I was troubled but not surprised to read Cold Spring School Board President Michael Marino’s letter “Setting the Record Straight” in this publication. 

Mr. Marino falsely claimed that “Oversight and implementation of the Cold Spring School Measure C facilities bond has complied with management best practices, all state laws and regulations, and generally accepted accounting principles.” His failure to mention or acknowledge that the $2.44 Million Measure C bond passed in 2008 only had a legally required Independent Bond Oversight Committee for only two of the past ten years suggests that Marino is living in an alternative reality or he thinks anyone paying attention is just plain stupid. 

During the campaign for L2020, the district pushed the message that Cold Spring was a great school and that is why it deserved the taxpayers’ money to make the improvements to the facilities. However, not one member of the leadership bothered to do their homework and see that all the items they were asking for with L2020 were supposed to have been done with Measure C monies that we will be paying off until 2039!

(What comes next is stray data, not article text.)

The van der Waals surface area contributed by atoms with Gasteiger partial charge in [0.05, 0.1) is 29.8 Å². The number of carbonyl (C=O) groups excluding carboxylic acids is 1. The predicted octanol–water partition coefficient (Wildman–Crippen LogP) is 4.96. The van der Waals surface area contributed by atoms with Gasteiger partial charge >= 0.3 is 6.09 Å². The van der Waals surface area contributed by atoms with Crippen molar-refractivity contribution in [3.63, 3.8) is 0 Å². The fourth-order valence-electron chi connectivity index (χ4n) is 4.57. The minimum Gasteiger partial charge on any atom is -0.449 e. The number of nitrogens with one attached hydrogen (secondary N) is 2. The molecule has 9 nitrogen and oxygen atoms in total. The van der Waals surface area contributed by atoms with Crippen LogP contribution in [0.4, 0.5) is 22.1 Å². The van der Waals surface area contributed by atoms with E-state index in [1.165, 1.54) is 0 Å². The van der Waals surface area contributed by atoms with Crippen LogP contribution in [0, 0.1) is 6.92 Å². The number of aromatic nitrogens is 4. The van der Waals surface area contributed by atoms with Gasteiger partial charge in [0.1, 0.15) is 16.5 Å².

A free and simple town hall meeting would have given them the insight into the history of bonds in the District. But the Board has made it clear for a while that they are not interested in what non-parent residents think. Their contempt for questions and concerns from constituents is evident in every communication including a letter mailed to every resident with the false claim that Measure C had proper oversight.

Problem is, things do add up. According to this cover story Gateway to School in the Montecito Journal February 2016, then Board President Goligoski claimed that that all the Measure C updates had been done and that we wouldn’t have to “touch the campus for many, many years.” So someone is lying. Either Gologoski in the article or the board and administration who pushed a bond for items that were already completed.